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Published on: 07/11/2022

African States have committed to reduce by 95% the proportion of the population without access to safe and adequate water supply and sanitation by 2025 (UN Water/Africa, 2000), and to ensure availability and sustainable management of water and sanitation for all by 2030 (UN SDGS, 2015). The deadline is close and there is acceptance that Sustainable Development Goal 6 on safe water, sanitation and hygiene targets may no longer be achievable by 2030. Over 95 million Africans continue to live with no access to safely managed water and a further 504 million without safe sanitation services.

Uganda’s promise for safe and sustainable water, sanitation and hygiene services is executed through its National Development Plan III with a target of increasing access to safe water supply to 85% by 2025. But as with other African States, the WASH system is failing due to underlying issues ranging from an increasing population growth rate that is higher than investment in water, sanitation and hygiene services, to non-functionality accruing from short-term, poorly managed infrastructure that cannot cope with climate impact and economic development.

For three days, 19 – 21 October 2022 in Accra, Ghana, at the All systems go Africa, experts, practitioners, politicians and development partners deliberated on what must change to ensure that 1.5 billion people living in Africa can all [without exception] take safely managed water supply and sustainable sanitation services for granted.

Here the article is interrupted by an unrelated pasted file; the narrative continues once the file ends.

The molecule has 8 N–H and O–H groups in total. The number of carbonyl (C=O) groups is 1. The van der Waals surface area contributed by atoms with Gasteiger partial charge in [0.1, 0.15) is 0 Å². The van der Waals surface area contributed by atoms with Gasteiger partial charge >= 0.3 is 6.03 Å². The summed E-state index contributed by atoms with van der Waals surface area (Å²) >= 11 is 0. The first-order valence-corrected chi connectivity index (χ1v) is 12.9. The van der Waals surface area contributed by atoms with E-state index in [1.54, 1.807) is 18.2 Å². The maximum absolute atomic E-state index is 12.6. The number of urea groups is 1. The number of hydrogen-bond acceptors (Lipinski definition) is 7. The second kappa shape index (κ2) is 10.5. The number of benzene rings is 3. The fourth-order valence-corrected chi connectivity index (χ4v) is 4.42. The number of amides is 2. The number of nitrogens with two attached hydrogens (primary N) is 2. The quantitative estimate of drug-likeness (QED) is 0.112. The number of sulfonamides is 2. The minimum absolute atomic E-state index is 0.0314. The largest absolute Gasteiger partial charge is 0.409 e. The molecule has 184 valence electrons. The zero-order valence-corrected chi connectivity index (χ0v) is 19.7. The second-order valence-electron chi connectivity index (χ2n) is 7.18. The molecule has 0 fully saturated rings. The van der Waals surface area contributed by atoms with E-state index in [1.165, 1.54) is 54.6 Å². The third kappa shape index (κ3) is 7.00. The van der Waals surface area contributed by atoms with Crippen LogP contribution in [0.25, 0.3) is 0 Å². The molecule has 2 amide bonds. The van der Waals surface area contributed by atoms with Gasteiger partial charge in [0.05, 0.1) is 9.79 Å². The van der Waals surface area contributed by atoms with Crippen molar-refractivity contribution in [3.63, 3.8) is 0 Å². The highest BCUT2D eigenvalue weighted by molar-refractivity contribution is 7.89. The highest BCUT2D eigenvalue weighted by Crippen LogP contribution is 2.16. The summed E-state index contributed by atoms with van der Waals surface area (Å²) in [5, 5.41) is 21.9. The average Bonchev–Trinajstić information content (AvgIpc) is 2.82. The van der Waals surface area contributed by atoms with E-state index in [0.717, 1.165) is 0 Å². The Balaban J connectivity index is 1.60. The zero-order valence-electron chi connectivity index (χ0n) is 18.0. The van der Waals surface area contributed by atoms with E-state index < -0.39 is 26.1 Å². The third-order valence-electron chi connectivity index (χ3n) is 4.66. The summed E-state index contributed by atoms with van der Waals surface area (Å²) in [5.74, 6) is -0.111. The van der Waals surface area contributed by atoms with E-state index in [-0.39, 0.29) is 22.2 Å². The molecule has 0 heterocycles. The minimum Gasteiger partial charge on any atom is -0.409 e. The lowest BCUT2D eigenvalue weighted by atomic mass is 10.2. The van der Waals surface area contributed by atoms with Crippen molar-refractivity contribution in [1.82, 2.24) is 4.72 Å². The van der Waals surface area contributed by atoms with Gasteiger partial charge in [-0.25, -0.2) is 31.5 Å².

“As a government we want to commit resources to the WASH sector with an emphasis on maintenance and sustainability. Because what is the point of moving up in figures of percentages and then go back down because systems have broken down?” – Hon. Cecilia Abena Dapaah, Minister of Sanitation and Water Resources, Republic of Ghana and host of the symposium. 

Impassioned discussions focused on WASH systems strengthening – from the institutions and policies that define the structures for each country, to the innovative technology that can deliver resilient services amidst climate change. From home-grown financing strategies to airtight planning and monitoring that help to chart progress towards national and continental goals.   

Audience at the All systems go Africa symposium

Participating in the symposium from Uganda were representatives from the Ministry of Water and Environment, National Planning Authority, civil society umbrella Uganda Water and Sanitation Network, as well as IRC and Water For People in Uganda.

Uganda has reported exponential progress in the water and environment sector with the national safe water coverage estimated at 69% by June 2021. Sanitation coverage was 80% and the population having hand washing facilities with soap and water was above target at 124% (UGA-MOFPED Water and Environment Sector Budget Monitoring Report, 2021)

While the figures from Uganda - as from many African States - are impressive, the quality and functionality of WASH services remains wanting. WASH infrastructure quickly become white elephants because they are made as short-term reactive interventions, disregarding the whole systems approach. Could the All systems go Africa have been just another talking shop? I spoke to some delegates from Uganda about what the country can learn and what it is bringing to the table that other African states can learn from.